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The Powerful Muddle of Phoebe in Wonderland

Daniel Barnz’s Phoebe in Wonderland dramatizes — messily and with an eccentric kind of force — a dilemma facing parents of “difficult” children that’s unique to our age: to medicate or not to medicate. It can seem outrageous how casually today’s physicians push drugs on kids and how eagerly some parents respond — until you see a kid whose life has been transformed for the better. The little girl in this case, Phoebe (Elle Fanning), has a condition most of us will recognize from media depictions; yet we’ll also sympathize with the convulsions of her mother, Hillary (Felicity Huffman), who’s incensed at the prospect of taming (or punishing) her child’s wayward spirit. Phoebe’s behavior alienates her from her peers, but the girl finds refuge in fantasy and then theater: She wins the lead in Alice’s Adventures in Wonderland and connects with another misfit, a boy (Ian Colletti) bent on playing the Queen of Hearts. Before you groan, it’s important to say that Barnz’s approach to every scene could be called “anti-thesis.” Whenever we think he’s about to linger on the transcendental magic of theater (cue the piano chords) or go soft on his characters, the mood turns edgy and dark. His people are too unstable to pin down.

The fantasy sequences — various figures in Phoebe’s life appear as the Mad Hatter, Humpty Dumpty, etc. — pose no threat to Guillermo Del Toro. They’re pretty lame. Given how threadbare they are, it would have been better if Phoebe’s interior Wonderland had been left to our imaginations, especially since Fanning’s face hints at so much more. Elle has the Fanning family congenital radiance: With her white translucent skin and oversize faraway blue eyes, she doesn’t have to overact to suggest she’s in another realm. It’s more shocking when a girl who looks so pretty and cherubic blurts out nasty rhyming put-downs and spits on people; it doesn’t track.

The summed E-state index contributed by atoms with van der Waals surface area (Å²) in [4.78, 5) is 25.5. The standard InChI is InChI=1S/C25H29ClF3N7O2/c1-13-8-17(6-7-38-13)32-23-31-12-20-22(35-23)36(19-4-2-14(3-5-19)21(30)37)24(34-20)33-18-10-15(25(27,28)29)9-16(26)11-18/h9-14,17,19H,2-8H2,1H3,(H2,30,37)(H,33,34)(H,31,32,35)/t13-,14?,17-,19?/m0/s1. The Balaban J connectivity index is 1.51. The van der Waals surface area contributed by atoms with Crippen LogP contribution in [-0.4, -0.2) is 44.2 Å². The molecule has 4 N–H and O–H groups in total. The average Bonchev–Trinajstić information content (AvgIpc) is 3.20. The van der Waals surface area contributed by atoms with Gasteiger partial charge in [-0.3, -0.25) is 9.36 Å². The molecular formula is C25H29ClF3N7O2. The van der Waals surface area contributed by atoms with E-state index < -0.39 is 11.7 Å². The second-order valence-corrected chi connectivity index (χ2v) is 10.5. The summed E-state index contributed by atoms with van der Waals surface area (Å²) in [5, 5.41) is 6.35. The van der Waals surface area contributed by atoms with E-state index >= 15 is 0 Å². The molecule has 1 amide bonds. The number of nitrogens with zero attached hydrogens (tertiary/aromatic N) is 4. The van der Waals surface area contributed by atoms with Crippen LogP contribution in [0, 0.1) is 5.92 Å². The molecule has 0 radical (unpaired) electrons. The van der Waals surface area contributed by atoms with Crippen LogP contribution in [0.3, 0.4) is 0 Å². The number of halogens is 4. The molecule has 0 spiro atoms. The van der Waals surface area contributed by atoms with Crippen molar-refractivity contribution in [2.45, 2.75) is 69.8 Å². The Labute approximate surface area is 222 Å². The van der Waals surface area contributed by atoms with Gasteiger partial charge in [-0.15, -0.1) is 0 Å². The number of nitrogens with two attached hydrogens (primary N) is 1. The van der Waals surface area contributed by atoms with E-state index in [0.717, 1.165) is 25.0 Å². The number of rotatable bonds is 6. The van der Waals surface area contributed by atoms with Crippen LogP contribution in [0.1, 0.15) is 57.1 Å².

Patricia Clarkson is the drama teacher, Miss Dodge (the play on the name Dodgson is a mistake), who has a preternatural insight into Phoebe’s specialness — she gazes on the girl with moist eyes. Before you groan again: Clarkson has a mischievous way with deadpan, and her cryptic, uninflected pronouncements muddle the line between inspirational and bonkers. I bet we’ve all had drama teachers like that — they’re the ones we loved the most. And I bet we’ve all had principals like Campbell Scott’s Mr. Davis, the opposite of a people person in a people person’s job. The wit in Scott’s performance is in how Davis hides behind his ugly caterpillar mustache and glasses. He’d rather not have the meeting with Phoebe’s parents to discuss the girl’s problems; he’d rather not deal with confused emotional stuff re: children at all.

By far the most unresolved character in Phoebe in Wonderland is the mother, Hillary, and Felicity Huffman is … fascinatingly off-putting. I’d like to watch the performance again to study its rhythmlessness, its psychological zigs and zags. Hillary is an unpublished writer; she’s both unfulfilled professionally and an uneasy mom. (Her husband, played by Bill Pullman, is warmly supportive in a way that’s generally useless.) She’s not cold or selfish — she loves Phoebe and Phoebe’s younger sister. She angrily defends Phoebe’s outbursts and idiosyncrasies. But she also asks her husband: “Do you ever wonder if we’re too tuned in to our kids?” She’s in a permanent state of doubt. And Huffman seems to have decided not to “finish” the character, not to pin her down, not to give us an easy handle. She doesn’t play Hillary so much as worry her. I think this is one of the bravest — and truest — portraits of a parent on film I’ve ever seen.

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